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Does any Marxist theory allow market economy the way the Chinese have it?

Did any Marxist author write anything on this happening in a socialist state?

Can a plan economy transform after a while, according to any Marxist theory?

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    "transform after a while" to what? Communism or a more-market economy? – Fizz May 4 at 20:00
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    I upvoted even though the question is vague and broad because these are legitimate things to wonder about when looking at the People’s Republic of China. – Joe May 4 at 20:24
  • @Fizz Some conditions of socialist societies are temporary like for example the revolutionary stage. And the post revolutionary stage can become contra revolutionary. So one cannot presume that a stage of strict plan economy will prevail. Thus I ask what it might transform into. – David Jonsson May 5 at 21:41
  • You'll want to further narrow your question as to which Marxist theory you have in mind. According the Chinese interpretation it is, according to others, perhaps not. Also, are you familiar with Marx's theory of transition? – Fizz May 5 at 21:46
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    In Sweden it is classified as such. E.g.: sv.wikipedia.org/wiki/Socialism_med_kinesiska_s%C3%A4rdrag – David Jonsson May 5 at 22:50
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Without making this too long, the Chinese leadership still claims Marxist heritage (as you observed). Even for Deng Xiaoping's program there are mainland Chinese academics who found Marxist (or should I say merely pragmatic?) justifications for it:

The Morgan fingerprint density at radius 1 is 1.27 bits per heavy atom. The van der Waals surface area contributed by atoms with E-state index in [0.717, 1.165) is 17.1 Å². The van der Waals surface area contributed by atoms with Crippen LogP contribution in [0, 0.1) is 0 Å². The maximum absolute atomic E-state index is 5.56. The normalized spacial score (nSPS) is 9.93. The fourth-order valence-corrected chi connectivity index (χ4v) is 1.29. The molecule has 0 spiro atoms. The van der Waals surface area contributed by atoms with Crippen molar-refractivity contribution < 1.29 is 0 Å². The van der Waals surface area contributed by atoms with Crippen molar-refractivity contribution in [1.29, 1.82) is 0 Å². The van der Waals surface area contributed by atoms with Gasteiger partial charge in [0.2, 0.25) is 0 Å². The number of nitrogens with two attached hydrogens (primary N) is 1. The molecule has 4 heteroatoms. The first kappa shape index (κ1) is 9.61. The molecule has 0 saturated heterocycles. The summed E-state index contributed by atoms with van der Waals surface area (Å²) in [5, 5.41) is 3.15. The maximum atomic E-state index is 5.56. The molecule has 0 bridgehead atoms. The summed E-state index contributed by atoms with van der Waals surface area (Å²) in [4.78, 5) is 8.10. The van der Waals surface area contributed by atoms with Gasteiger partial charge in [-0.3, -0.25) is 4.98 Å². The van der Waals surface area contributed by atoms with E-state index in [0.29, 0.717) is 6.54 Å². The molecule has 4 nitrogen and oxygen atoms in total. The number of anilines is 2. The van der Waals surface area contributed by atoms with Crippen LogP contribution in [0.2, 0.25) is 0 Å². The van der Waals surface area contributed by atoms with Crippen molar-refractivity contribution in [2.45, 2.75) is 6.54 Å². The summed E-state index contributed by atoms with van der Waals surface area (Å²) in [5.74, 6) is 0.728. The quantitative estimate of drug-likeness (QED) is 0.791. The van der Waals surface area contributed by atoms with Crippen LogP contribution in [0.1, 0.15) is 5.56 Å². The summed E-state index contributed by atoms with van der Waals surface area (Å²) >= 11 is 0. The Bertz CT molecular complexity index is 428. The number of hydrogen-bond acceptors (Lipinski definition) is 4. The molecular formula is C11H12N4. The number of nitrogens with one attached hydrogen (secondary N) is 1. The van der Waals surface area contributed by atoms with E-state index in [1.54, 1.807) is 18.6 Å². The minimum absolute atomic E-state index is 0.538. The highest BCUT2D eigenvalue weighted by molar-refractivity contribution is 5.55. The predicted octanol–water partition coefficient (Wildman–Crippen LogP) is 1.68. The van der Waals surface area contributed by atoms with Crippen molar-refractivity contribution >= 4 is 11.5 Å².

The socialist market economy, as a part of Chinese Marxism, is both a heritage and a development of Marxist economics. In our prior understanding of Marxism, socialism is the opposite of capitalism. The basic nature of capitalism is private ownership, free market economic system, and wealth distribution according to the ownership of capital. As the opposite of capitalism, the basic nature of socialism lies in the public ownership of capital, planned economic system, and wealth distribution according to work. The former Soviet Union, some Eastern European countries, and China had tried for many years to follow these criteria for socialism, and the consequence is not good at all. This situation led the Chinese Communist Party to re-think and re-understand Marx and Engels, especially the ideas of their later years. If one inquires more deeply into why they contrasted socialism with capitalism, one will discover that in their understanding, the highest goal of socialism is to create the higher productive forces, to get rid of social inequality, to destroy poverty, and to make all social groups richer. Socialism is thus a more advanced system than capitalism. But these ideas are not easy to actualize. Each country has to find its own effective and possible way according to its own history and reality. Only when your socialist theory succeeds can it be proved to be true socialism, and only then can your practice be accepted and followed by your people. Otherwise socialism will have no reason and no power to attract the people. Here we should insist that practice is the only criterion to judge the truth of socialism and of Marxism.